Keywords: [ robustness ] [ model-based imitation learning ] [ covariate shift ] [ behavior cloning ] [ imitation learning ]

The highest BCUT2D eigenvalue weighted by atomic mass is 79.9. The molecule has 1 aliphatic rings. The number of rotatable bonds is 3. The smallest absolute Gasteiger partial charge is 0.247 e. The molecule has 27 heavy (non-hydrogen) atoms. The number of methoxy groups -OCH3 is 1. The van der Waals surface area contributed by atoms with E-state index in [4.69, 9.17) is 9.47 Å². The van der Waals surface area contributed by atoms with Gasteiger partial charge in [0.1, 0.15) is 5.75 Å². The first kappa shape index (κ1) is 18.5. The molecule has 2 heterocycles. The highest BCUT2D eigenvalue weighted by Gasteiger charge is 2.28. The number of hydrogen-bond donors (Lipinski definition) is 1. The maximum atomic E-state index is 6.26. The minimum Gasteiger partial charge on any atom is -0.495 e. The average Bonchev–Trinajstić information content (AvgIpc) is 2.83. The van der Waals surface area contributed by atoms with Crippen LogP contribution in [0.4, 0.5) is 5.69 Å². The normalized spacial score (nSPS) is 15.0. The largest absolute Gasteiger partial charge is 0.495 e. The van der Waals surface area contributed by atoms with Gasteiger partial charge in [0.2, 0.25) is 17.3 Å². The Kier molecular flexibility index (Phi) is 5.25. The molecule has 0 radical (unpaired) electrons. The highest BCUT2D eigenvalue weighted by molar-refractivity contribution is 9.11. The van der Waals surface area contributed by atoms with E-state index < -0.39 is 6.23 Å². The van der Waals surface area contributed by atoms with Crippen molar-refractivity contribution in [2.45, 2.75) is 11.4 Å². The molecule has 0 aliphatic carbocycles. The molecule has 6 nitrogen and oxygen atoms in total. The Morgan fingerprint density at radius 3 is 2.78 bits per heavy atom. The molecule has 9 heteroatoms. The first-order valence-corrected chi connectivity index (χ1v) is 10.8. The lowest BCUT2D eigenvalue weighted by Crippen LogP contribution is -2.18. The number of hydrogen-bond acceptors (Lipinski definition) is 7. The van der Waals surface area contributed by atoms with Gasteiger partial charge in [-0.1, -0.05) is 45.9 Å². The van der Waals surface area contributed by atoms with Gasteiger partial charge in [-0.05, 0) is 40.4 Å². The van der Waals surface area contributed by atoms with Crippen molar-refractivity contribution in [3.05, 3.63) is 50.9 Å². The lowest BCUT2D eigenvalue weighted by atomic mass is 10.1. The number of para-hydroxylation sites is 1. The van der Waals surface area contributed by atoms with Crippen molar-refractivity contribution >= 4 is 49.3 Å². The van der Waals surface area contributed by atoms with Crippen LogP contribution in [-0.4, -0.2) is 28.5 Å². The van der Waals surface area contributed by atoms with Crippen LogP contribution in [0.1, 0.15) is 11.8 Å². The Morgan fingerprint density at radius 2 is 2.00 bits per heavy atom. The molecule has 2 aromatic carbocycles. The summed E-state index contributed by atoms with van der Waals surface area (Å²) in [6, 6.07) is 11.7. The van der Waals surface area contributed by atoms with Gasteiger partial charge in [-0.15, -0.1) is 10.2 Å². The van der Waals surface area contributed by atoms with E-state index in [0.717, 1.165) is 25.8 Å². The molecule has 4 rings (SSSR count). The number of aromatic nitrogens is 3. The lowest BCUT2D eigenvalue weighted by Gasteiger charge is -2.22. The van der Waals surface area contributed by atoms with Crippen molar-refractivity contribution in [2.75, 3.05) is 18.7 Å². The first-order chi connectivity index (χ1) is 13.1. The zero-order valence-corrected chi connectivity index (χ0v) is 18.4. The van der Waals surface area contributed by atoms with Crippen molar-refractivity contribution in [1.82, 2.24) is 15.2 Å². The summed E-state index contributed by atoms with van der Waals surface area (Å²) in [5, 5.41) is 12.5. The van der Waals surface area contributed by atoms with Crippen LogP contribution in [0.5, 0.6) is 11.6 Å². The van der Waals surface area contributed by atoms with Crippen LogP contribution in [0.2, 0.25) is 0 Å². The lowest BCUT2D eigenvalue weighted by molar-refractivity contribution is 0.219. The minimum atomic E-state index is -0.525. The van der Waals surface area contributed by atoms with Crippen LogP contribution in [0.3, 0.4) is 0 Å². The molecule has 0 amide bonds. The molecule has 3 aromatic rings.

Behavior cloning of expert demonstrations can speed up learning optimal policies in a more sample-efficient way over reinforcement learning. However, the policy cannot extrapolate well to unseen states outside of the demonstration data, creating covariate shift (agent drifting away from demonstrations) and compounding errors. In this work, we tackle this issue by extending the region of attraction around the demonstrations so that the agent can learn how to get back onto the demonstrated trajectories if it veers off-course. We train a generative backwards dynamics model and generate short imagined trajectories from states in the demonstrations. By imitating both demonstrations and these model rollouts, the agent learns the demonstrated paths and how to get back onto these paths. With optimal or near-optimal demonstrations, the learned policy will be both optimal and robust to deviations, with a wider region of attraction. On continuous control domains, we evaluate the robustness when starting from different initial states unseen in the demonstration data. While both our method and other imitation learning baselines can successfully solve the tasks for initial states in the training distribution, our method exhibits considerably more robustness to different initial states.